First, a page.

This paper includes a brief consideration of literature relevant to childhood sexual abuse detection and prevalence. That literature indicates that such detection may be difficult and that the occurrence of childhood sexual abuse is widespread. These findings, as well as a consideration of literature relevant to trauma, stress, and the identification of survivors of sexual abuse, suggest an analytic attitude of receptivity to the hypothesis of the event of sexual abuse as well as the fantasy of sexual abuse. A second analytic attitude suggested concerns diagnosis. Childhood trauma is implicated in the development of BPD, as the majority of borderline patients have experienced the trauma of child abuse. Further, trauma can lead to dissociation as a defense against stress, and multiple personality disorder is an extreme example of dissociation. The analytic attitude suggested here is that the diagnosis of BPD or MPD may be a necessary but not a sufficient explanation when the symptomatology is a defensive reaction to the traumatic event of childhood sexual abuse. Lastly, it is suggested that the abuse may need to be central to the treatment in analytic work with sexually abused victims. This is suggested in light of the importance of recovery and integration of traumatic memories with their associated affects.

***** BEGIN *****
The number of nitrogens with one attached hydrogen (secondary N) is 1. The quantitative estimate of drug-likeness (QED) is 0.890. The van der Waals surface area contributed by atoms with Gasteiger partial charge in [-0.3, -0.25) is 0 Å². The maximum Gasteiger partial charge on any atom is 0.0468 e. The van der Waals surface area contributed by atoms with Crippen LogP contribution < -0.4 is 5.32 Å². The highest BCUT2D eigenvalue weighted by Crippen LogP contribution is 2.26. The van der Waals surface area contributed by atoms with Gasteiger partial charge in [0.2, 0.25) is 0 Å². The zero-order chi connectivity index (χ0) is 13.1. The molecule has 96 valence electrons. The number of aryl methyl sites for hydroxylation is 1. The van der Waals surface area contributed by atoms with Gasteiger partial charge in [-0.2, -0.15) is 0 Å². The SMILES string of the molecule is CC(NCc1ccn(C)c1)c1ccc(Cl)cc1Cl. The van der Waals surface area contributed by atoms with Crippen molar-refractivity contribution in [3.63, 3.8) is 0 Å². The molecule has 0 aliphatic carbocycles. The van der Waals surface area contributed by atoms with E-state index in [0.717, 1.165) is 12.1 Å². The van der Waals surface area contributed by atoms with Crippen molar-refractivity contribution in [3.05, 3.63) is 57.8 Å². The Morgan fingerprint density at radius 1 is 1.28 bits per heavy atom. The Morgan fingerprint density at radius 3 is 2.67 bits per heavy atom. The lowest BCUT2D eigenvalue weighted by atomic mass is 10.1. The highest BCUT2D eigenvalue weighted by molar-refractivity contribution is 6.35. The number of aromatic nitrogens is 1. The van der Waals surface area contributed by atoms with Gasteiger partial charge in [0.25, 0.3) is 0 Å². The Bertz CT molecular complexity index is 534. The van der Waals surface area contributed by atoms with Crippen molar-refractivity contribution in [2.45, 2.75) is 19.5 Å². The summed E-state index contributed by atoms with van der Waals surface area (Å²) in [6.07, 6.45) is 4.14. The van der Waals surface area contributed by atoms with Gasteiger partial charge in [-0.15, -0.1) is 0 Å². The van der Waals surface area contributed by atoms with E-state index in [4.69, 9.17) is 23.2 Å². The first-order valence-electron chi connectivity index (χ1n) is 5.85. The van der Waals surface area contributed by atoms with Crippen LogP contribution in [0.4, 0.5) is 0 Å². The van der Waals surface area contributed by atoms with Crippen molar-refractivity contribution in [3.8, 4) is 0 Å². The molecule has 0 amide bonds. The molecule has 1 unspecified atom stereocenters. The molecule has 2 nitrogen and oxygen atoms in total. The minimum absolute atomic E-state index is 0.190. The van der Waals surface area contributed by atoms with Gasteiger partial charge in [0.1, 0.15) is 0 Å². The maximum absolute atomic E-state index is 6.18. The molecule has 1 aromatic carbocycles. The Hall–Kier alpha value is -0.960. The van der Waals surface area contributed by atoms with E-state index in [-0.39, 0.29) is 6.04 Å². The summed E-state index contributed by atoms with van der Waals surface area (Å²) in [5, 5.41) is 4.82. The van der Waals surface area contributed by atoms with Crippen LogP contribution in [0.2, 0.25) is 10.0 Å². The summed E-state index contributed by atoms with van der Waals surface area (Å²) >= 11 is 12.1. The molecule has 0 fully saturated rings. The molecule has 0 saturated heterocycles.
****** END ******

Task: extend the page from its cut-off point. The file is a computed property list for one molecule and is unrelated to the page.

|Original language||English (US)|
|Number of pages||11|
|State||Published - Sep 1991|
ASJC Scopus subject areas
- Clinical Psychology